I was recently reminded that sometimes I see the world through anxieties and fears, which drive me to act in ways that are anything but tender.
I recently rediscovered some children’s cassette tapes in the attic of my house and thought that it’s time to get rid of them. Our kids are both teenagers now.
Instead of throwing them out or finding someone to give them to (who still uses cassettes?), I grabbed my 13-year-old daughter’s old player and popped in a tape.
This one was an album by Fred Penner, a Canadian children’s singer-songwriter. I pressed Play, and out of the speakers came a song about a lonely bump that lived in the middle of a prairie. He pined for the life of a hill, where people would come from miles around to hike, ski and look at the view. Then one day someone comes and builds a house on the bump. A family moves in and he realizes that it’s not so bad being a bump after all.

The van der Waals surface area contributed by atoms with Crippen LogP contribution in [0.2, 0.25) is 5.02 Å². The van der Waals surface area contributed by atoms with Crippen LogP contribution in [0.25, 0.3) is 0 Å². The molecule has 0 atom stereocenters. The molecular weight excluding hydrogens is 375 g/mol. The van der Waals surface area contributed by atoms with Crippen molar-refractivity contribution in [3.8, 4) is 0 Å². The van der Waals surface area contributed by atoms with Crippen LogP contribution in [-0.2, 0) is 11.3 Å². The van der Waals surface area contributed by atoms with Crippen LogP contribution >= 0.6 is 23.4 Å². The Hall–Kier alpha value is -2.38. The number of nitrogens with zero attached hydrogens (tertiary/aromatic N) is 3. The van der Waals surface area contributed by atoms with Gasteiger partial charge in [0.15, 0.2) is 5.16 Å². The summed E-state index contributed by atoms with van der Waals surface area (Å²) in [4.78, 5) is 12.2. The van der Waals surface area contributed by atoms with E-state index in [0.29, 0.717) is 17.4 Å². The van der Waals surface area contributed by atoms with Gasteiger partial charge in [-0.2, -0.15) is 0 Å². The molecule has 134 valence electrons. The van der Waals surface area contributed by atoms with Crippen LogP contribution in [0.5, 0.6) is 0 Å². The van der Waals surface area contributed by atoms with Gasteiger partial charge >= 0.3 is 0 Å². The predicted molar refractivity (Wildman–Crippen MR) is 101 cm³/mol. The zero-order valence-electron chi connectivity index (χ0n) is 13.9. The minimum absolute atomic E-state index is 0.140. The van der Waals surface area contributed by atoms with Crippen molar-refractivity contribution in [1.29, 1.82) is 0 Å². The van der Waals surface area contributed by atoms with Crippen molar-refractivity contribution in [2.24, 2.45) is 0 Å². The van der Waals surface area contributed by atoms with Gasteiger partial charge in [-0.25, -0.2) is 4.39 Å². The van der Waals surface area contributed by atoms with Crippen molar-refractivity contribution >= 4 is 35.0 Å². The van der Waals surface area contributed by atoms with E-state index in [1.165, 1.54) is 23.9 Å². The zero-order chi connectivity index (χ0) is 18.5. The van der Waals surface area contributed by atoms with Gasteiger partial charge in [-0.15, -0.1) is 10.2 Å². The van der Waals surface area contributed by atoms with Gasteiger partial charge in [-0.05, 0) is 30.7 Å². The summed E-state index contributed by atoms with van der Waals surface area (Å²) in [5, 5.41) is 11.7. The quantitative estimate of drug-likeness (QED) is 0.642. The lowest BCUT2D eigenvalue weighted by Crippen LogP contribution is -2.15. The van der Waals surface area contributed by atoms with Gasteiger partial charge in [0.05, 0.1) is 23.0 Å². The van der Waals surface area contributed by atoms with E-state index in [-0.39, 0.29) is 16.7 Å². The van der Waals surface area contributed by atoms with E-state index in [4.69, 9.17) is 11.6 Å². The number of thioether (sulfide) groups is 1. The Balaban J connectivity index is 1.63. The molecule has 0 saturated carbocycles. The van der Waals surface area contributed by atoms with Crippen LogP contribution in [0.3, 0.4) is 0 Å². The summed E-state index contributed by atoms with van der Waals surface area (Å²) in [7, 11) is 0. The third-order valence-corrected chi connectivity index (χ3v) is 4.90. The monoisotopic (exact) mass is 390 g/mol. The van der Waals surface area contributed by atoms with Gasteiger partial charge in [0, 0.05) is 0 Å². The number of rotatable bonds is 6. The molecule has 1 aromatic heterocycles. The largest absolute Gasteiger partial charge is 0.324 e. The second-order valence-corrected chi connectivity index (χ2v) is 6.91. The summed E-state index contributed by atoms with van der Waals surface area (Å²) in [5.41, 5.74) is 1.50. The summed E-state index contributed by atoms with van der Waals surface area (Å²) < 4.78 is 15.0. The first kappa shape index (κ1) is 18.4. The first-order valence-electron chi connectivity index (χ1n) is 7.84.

Hearing me singing along, “I’m a bump, badump, badee dump, in the middle of the prairie,” my oldest daughter kidded me, saying that I’m living in the past. She was partly right, but I was remembering more than just the time when my girls were babies.
As a children’s performer, Penner excels at conveying a sense of gentle innocence and anticipation for stepping into life and becoming the human being you are meant to be. If I had to sum up his singing and playing in one word, I’d pick tenderness.
Hearing that tape again reminded me that sometimes I see the world through anxieties and fears, which drive me to act in ways that are anything but tender. I lose an appreciation of softness; of gradations of thought, movement, possession; and of the vulnerabilities that give life meaning and point toward hope and overcoming. It makes me think about the cross and of the selflessness of tenderness and what it can birth.
I’ll have to work a little harder now at not locking tenderness up in the attic. Maybe I can, indeed, find someone who would like those tapes.